‘Anchorman 2' finally uncorks vintage Burgundy

Adam McKay on the Paramount Studios lot in the Hollywood area of Los Angeles.
(Gary Friedman / Los Angeles Times)

Adam McKay and Will Ferrell thought they’d gotten over the hard part.

By 2008, the writer-director and star had overcome their initial reluctance to film a sequel to “Anchorman: The Legend of Ron Burgundy,” the fan-cherished comedy that established both men on Hollywood’s star map. And they’d come up with a script that McKay describes as appropriately “bells and whistles-y” to follow up one of the most widely quoted movies of the last quarter-century, a Rosetta Stone of improv humor filled with such loopy non sequiturs as “You are a smelly pirate hooker” and “Sixty-percent of the time, it works every time.”

Moreover, the two had reassembled the original 2004 film’s supporting cast of comedy A-listers — including Vince Vaughn, Steve Carrell, Christina Applegate and Paul Rudd — and even sold Paramount Pictures (which controls the “Anchorman” property) on test-running the new movie as a Broadway play for six months to fine-tune its unique brand of situational, ‘70s-set humor.

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Then in 2009, talks broke down over the price tag.

“I told them the budget is $80 million,” recalled McKay, seated in an editing bay on Paramount’s Hollywood lot. “And they’re like, ‘We’re thinking $35 million.’ ‘We’re like, ‘You’re crazy.’ The first movie did great on cable and DVD, and that’s where it really took off — much like ‘Austin Powers.’ That’s where we stalled. Basically, it was over.”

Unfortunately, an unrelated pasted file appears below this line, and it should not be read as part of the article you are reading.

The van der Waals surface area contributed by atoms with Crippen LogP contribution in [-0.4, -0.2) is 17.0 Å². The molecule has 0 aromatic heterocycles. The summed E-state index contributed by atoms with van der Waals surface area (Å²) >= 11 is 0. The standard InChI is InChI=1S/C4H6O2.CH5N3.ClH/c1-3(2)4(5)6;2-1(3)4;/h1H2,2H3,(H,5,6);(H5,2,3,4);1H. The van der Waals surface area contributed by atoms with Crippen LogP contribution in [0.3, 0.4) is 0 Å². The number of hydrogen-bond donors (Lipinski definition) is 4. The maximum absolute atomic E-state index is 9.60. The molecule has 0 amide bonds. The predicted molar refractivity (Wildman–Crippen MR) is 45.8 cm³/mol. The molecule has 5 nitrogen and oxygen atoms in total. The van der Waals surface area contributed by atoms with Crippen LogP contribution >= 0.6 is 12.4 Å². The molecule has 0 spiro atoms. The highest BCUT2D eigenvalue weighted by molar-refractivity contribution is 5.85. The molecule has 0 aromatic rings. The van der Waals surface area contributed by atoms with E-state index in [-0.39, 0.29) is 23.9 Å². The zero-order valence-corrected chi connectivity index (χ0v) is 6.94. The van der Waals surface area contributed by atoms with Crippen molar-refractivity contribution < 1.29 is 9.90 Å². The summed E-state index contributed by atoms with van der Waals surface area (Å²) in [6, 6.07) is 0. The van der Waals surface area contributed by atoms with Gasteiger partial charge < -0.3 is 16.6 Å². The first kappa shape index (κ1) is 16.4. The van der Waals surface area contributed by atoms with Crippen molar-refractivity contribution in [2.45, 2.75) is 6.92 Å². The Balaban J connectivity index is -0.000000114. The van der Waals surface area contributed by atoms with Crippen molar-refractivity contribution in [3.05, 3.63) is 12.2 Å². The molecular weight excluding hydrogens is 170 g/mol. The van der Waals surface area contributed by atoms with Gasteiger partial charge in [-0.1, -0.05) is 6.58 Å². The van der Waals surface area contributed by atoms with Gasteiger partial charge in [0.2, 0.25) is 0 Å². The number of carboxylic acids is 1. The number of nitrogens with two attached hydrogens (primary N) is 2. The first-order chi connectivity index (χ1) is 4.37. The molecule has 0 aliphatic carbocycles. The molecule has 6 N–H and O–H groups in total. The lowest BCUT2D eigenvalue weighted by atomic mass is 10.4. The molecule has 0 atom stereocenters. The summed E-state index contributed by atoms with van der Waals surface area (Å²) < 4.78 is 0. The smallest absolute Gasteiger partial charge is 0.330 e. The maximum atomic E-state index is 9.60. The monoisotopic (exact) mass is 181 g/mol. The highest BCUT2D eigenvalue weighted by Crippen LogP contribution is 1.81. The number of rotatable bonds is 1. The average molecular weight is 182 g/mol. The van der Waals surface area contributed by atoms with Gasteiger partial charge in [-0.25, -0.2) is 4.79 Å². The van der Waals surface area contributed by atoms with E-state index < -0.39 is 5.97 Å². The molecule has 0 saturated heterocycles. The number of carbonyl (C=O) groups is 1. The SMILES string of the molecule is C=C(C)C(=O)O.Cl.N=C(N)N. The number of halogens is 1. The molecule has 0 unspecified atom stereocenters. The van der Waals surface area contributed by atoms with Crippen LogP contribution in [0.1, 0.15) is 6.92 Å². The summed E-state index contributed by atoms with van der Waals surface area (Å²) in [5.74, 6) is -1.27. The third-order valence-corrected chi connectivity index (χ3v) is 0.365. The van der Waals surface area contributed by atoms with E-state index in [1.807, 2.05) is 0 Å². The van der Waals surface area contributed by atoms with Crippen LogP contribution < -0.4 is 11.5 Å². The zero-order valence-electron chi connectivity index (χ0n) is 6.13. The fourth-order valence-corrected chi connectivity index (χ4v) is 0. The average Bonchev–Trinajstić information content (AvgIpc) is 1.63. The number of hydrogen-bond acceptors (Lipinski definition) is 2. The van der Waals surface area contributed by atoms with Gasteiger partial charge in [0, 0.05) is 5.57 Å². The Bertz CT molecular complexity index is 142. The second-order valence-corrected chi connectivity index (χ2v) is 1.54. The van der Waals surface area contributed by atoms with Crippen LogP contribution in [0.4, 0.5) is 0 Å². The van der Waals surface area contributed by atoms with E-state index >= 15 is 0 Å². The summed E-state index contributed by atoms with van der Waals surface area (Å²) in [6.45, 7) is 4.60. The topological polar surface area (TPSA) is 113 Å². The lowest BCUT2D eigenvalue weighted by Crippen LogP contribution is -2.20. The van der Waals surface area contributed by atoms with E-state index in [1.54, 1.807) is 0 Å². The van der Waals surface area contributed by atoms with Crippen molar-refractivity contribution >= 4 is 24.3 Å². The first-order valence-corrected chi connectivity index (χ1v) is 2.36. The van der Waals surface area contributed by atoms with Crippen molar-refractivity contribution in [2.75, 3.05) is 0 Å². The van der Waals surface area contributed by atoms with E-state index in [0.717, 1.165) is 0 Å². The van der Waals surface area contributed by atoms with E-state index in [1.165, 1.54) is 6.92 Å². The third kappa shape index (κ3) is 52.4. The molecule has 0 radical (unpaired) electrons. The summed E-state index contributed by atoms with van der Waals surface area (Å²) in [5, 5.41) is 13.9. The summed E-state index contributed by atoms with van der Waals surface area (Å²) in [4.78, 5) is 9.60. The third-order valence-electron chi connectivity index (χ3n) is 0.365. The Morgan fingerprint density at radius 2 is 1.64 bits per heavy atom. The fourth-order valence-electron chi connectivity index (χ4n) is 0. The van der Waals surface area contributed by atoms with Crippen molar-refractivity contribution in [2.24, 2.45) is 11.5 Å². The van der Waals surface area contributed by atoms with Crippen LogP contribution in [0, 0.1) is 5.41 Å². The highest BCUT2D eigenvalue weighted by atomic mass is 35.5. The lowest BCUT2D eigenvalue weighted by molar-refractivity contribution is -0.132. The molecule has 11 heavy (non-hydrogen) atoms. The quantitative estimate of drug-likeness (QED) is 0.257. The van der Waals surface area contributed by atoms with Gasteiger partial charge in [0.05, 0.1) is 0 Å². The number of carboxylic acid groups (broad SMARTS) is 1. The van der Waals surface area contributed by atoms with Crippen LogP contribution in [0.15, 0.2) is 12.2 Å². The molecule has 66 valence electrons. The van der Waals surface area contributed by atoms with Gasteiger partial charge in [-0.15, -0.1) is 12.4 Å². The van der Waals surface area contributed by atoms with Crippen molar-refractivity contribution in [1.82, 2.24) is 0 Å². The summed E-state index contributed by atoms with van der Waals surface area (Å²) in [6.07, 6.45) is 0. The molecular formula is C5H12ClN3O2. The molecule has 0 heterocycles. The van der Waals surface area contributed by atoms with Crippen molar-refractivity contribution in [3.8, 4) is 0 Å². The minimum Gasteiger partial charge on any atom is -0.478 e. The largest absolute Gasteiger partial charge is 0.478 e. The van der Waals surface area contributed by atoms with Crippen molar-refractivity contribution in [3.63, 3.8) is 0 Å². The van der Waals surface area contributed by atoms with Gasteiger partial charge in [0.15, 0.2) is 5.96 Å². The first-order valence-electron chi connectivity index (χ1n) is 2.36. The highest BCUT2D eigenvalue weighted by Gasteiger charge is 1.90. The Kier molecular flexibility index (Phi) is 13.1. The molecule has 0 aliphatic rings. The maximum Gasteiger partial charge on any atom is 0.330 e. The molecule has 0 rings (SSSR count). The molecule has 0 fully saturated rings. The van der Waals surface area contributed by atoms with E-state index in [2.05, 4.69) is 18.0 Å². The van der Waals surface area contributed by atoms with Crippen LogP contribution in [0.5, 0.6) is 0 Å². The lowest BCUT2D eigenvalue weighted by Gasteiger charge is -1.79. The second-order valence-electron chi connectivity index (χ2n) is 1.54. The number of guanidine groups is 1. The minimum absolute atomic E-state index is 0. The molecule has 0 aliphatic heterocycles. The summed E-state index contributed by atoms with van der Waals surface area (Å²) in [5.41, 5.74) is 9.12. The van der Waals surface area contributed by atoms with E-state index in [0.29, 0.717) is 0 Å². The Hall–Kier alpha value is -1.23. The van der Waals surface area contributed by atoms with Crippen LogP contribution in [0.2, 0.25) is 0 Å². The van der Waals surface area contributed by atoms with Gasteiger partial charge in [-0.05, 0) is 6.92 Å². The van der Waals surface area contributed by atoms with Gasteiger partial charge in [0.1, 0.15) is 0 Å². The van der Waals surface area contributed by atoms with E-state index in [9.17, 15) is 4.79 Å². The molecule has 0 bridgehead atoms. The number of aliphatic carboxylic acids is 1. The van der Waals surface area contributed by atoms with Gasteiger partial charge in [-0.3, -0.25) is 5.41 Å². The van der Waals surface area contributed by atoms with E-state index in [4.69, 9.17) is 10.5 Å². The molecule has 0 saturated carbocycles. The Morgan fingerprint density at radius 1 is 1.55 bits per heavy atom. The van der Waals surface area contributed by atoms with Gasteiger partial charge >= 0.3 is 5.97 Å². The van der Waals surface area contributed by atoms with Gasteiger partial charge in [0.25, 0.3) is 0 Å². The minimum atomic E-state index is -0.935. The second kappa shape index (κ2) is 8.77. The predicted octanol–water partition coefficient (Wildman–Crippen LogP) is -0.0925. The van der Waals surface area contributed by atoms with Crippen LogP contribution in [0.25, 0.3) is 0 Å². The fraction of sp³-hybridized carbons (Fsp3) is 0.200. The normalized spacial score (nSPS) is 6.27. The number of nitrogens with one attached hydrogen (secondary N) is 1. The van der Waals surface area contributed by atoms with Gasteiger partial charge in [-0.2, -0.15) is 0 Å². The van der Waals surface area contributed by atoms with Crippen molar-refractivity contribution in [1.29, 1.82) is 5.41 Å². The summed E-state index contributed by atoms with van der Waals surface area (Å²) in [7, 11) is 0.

But thanks to a well-timed 2011 phone call by the director’s powerhouse agent Ari Emmanuel and a fortuitous gap in Paramount’s release schedule as well as budgetary brinkmanship (Ferrell and all the returning stars took a substantial pay cut), “Anchorman 2: The Legend Continues,” will finally reach theaters on Dec. 20.

Not that anyone involved let performance anxiety get in the way of the now $50-million so-stupid-it’s-genius brand of humor.

“You can’t go into it worrying about expectations,” McKay said. “Because the whole spirit of ‘Anchorman’ is ‘Who gives a …?’ The way we did the first movie was by not obeying the rules. It’s like being in the Sex Pistols and wondering if you’re in tune.”

Ferrell reprises his role as Scotch-loving, jazz flute-playing Ron Burgundy, who has fallen on hard times; the news-reading narcissist has been downgraded from anchoring San Diego’s top newscast to announcing the dolphin show at Sea World. Set in cable television’s Year Zero — 1980 — Burgundy is recruited by nascent 24-hour news network GNN (a fictional hybrid of CNN and Fox News Network) and brought out to New York with his San Diego team (Rudd, Carrell and David Koechner) for a shot at capturing a national audience.

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There, the “Anchorman” crew must confront uncertainty in the face of change.

“They meet their first openly gay person,” said McKay. “And obviously, the news operation has totally changed. They’re always dealing with change of some kind. And they never do well with change.”

McKay cued up a scene from the hotly awaited sequel on a gigantic monitor. Onscreen, the Channel 4 team meets their strictly-business African American station manager Linda Jackson (Meagan Goode). And Burgundy can’t disguise his shock at his new boss’ skin color.

“Oh … black … I’m terribly sorry. I don’t know why I can’t stop saying … the word black,” Ferrell moronically utters. “If I keep my mouth open, I won’t say it.”

“A black man follows me everywhere when it’s sunny,” offers Carrell’s brain-deficient weatherman, Brick Tamland, prompting Ferrell to point out: “I think that’s your shadow, Brick.”

“We’re all the same on the inside,” concludes Rudd’s Brian Fantana. “Stinky and pink!”